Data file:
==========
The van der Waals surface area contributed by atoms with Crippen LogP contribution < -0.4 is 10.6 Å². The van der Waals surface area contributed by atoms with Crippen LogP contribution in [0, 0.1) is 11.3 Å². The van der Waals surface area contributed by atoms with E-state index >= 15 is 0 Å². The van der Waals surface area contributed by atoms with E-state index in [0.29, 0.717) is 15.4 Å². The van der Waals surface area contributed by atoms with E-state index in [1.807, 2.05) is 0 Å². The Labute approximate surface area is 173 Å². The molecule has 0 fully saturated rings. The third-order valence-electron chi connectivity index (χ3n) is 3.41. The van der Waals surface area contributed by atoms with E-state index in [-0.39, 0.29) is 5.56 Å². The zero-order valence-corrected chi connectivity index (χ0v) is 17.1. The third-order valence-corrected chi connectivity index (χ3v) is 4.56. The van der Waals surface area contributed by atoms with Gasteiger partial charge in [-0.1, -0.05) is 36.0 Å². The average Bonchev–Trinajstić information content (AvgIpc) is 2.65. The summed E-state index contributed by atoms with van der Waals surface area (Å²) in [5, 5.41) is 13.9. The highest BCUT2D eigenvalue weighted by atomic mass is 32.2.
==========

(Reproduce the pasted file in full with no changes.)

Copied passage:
The van der Waals surface area contributed by atoms with Crippen LogP contribution < -0.4 is 10.6 Å². The van der Waals surface area contributed by atoms with Crippen LogP contribution in [0, 0.1) is 11.3 Å². The van der Waals surface area contributed by atoms with E-state index >= 15 is 0 Å². The van der Waals surface area contributed by atoms with E-state index in [0.29, 0.717) is 15.4 Å². The van der Waals surface area contributed by atoms with E-state index in [1.807, 2.05) is 0 Å². The Labute approximate surface area is 173 Å². The molecule has 0 fully saturated rings. The third-order valence-electron chi connectivity index (χ3n) is 3.41. The van der Waals surface area contributed by atoms with E-state index in [-0.39, 0.29) is 5.56 Å². The zero-order valence-corrected chi connectivity index (χ0v) is 17.1. The third-order valence-corrected chi connectivity index (χ3v) is 4.56. The van der Waals surface area contributed by atoms with Gasteiger partial charge in [-0.1, -0.05) is 36.0 Å². The average Bonchev–Trinajstić information content (AvgIpc) is 2.65. The summed E-state index contributed by atoms with van der Waals surface area (Å²) in [5, 5.41) is 13.9. The highest BCUT2D eigenvalue weighted by atomic mass is 32.2.